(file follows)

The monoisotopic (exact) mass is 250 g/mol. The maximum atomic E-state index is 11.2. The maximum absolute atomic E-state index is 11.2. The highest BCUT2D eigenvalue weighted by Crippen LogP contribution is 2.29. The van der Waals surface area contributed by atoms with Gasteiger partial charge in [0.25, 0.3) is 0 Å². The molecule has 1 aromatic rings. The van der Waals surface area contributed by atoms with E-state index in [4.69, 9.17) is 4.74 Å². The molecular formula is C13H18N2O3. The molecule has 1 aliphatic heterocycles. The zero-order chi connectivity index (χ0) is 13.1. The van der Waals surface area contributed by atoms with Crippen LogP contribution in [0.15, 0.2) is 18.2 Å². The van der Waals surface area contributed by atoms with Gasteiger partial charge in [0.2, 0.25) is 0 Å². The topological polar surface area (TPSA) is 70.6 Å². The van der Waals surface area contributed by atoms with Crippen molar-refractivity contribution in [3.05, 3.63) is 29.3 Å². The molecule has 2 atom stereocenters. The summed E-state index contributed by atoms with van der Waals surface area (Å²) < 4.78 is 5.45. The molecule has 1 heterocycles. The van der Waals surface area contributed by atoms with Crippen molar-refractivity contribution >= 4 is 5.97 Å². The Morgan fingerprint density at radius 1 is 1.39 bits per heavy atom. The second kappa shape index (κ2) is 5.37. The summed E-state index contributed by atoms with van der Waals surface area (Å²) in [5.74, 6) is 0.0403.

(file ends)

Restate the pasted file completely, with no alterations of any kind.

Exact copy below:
The monoisotopic (exact) mass is 250 g/mol. The maximum atomic E-state index is 11.2. The maximum absolute atomic E-state index is 11.2. The highest BCUT2D eigenvalue weighted by Crippen LogP contribution is 2.29. The van der Waals surface area contributed by atoms with Gasteiger partial charge in [0.25, 0.3) is 0 Å². The molecule has 1 aromatic rings. The van der Waals surface area contributed by atoms with E-state index in [4.69, 9.17) is 4.74 Å². The molecular formula is C13H18N2O3. The molecule has 1 aliphatic heterocycles. The zero-order chi connectivity index (χ0) is 13.1. The van der Waals surface area contributed by atoms with Crippen LogP contribution in [0.15, 0.2) is 18.2 Å². The van der Waals surface area contributed by atoms with Gasteiger partial charge in [0.2, 0.25) is 0 Å². The topological polar surface area (TPSA) is 70.6 Å². The van der Waals surface area contributed by atoms with Crippen molar-refractivity contribution in [3.05, 3.63) is 29.3 Å². The molecule has 2 atom stereocenters. The summed E-state index contributed by atoms with van der Waals surface area (Å²) < 4.78 is 5.45. The molecule has 1 heterocycles. The van der Waals surface area contributed by atoms with Crippen molar-refractivity contribution >= 4 is 5.97 Å². The Morgan fingerprint density at radius 1 is 1.39 bits per heavy atom. The second kappa shape index (κ2) is 5.37. The summed E-state index contributed by atoms with van der Waals surface area (Å²) in [5.74, 6) is 0.0403.